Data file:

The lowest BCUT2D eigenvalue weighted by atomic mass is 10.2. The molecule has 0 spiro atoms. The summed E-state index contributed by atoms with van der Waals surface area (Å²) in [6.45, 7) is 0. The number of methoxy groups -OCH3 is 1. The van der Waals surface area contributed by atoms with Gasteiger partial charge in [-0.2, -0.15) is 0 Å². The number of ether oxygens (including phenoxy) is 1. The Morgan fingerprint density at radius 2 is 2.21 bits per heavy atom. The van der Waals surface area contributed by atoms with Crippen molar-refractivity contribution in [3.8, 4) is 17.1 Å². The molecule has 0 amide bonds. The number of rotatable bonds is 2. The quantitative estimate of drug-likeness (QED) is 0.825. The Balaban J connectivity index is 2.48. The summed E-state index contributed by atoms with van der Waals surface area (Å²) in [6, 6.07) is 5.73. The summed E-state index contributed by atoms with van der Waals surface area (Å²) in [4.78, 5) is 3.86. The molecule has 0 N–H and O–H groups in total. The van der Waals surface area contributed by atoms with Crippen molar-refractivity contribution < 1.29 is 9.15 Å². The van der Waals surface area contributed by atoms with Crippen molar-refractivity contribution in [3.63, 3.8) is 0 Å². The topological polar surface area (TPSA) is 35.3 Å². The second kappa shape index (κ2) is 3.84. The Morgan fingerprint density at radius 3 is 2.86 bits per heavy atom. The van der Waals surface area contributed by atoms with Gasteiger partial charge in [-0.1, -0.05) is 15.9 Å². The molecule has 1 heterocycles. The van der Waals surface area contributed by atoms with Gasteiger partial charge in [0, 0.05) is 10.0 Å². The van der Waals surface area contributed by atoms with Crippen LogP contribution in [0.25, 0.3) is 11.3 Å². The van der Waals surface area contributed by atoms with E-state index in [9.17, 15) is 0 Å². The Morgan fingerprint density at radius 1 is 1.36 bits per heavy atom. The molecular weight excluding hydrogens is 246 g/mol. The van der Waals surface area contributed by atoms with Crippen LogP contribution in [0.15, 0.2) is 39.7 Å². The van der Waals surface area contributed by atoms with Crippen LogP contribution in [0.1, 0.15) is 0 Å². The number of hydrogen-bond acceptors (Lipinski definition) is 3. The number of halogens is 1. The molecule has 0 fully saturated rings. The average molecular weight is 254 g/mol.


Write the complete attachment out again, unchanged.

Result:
The lowest BCUT2D eigenvalue weighted by atomic mass is 10.2. The molecule has 0 spiro atoms. The summed E-state index contributed by atoms with van der Waals surface area (Å²) in [6.45, 7) is 0. The number of methoxy groups -OCH3 is 1. The van der Waals surface area contributed by atoms with Gasteiger partial charge in [-0.2, -0.15) is 0 Å². The number of ether oxygens (including phenoxy) is 1. The Morgan fingerprint density at radius 2 is 2.21 bits per heavy atom. The van der Waals surface area contributed by atoms with Crippen molar-refractivity contribution in [3.8, 4) is 17.1 Å². The molecule has 0 amide bonds. The number of rotatable bonds is 2. The quantitative estimate of drug-likeness (QED) is 0.825. The Balaban J connectivity index is 2.48. The summed E-state index contributed by atoms with van der Waals surface area (Å²) in [6, 6.07) is 5.73. The summed E-state index contributed by atoms with van der Waals surface area (Å²) in [4.78, 5) is 3.86. The molecule has 0 N–H and O–H groups in total. The van der Waals surface area contributed by atoms with Crippen molar-refractivity contribution < 1.29 is 9.15 Å². The van der Waals surface area contributed by atoms with Crippen molar-refractivity contribution in [3.63, 3.8) is 0 Å². The topological polar surface area (TPSA) is 35.3 Å². The second kappa shape index (κ2) is 3.84. The Morgan fingerprint density at radius 3 is 2.86 bits per heavy atom. The van der Waals surface area contributed by atoms with Gasteiger partial charge in [-0.1, -0.05) is 15.9 Å². The molecule has 1 heterocycles. The van der Waals surface area contributed by atoms with Gasteiger partial charge in [0, 0.05) is 10.0 Å². The van der Waals surface area contributed by atoms with Crippen LogP contribution in [0.25, 0.3) is 11.3 Å². The van der Waals surface area contributed by atoms with E-state index in [9.17, 15) is 0 Å². The Morgan fingerprint density at radius 1 is 1.36 bits per heavy atom. The molecular weight excluding hydrogens is 246 g/mol. The van der Waals surface area contributed by atoms with Crippen LogP contribution in [0.15, 0.2) is 39.7 Å². The van der Waals surface area contributed by atoms with Crippen LogP contribution in [0.1, 0.15) is 0 Å². The number of hydrogen-bond acceptors (Lipinski definition) is 3. The number of halogens is 1. The molecule has 0 fully saturated rings. The average molecular weight is 254 g/mol.